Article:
New funds and Big Cats on the Kintyre Way

The Kintyre Way, long distance walking route, is set to receive £150,000 over the next three years which will allow upgrading and ongoing publicity work to continue. The funding includes contributions from Scottish Natural Heritage, Argyll and the Islands Leader, Highlands and Islands Enterprise, Argyll and Bute Council and the East and West Kintyre Windfarm Trusts.

The funds will allow more of the 88 mile route, which runs from Tarbert to Southend, to become off road. Recent improvements mean that most of the route now runs along paths and forestry tracks, however the section from Campbeltown to Machrinhanish still runs along a fairly busy road, and is sometimes missed out by walkers keen to avoid too much tarmac. There are also some short sections where the opposite problem, boggy ground, will be improved through path maintenance.

The funds will also allow improved marketing of the route, the setting up of a volunteer group to help manage the Kintyre Way and biodiversity projects covering the length of Kintyre.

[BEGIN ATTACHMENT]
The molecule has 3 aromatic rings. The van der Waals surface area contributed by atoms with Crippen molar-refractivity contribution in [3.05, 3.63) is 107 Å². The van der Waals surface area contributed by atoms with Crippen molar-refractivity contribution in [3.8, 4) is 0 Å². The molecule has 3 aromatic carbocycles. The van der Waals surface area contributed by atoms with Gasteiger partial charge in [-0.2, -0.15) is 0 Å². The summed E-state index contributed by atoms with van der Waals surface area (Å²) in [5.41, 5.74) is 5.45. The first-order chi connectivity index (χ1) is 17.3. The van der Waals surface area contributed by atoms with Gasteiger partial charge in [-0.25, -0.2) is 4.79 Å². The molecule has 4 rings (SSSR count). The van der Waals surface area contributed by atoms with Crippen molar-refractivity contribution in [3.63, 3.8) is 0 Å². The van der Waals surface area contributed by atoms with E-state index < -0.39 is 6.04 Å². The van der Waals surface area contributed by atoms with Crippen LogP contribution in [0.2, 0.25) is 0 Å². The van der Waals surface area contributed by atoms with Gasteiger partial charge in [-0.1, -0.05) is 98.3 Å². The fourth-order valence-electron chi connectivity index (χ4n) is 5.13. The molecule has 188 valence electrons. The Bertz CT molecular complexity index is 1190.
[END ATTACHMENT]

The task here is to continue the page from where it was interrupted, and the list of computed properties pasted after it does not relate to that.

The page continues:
One of the biodiversity projects will be the Kintyre Way Big Cat survey where locals and visitors alike will be asked to report sightings of big cats along the Kintyre Way. Once the hot spots are identified the plan is to install some infra red cameras along the route and resolve once and for all the continuing mystery of the Kintyre Big Cats. Kintyre Way project officer, Owen Paisley is keen to hear of any new sightings and can be contacted via the Kintyre Way website.

The Kintyre Way has quickly gained popularity and is boosting tourism in this relatively undiscovered part of Scotland. In 2008 around 500 people walked the route bringing an estimated £100 000 into the Kintyre economy. Eventually it is hoped that 4000 people a year will walk the route, which will potentially inject almost a million pounds a year into Kintyre. To read a full description and see photos (but no big cat sightings yet!) of the route at Walkhighlands click here.

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Walking can be dangerous and is done entirely at your own risk. Information is provided free of charge; it is each walker's responsibility to check it and navigate using a map and compass.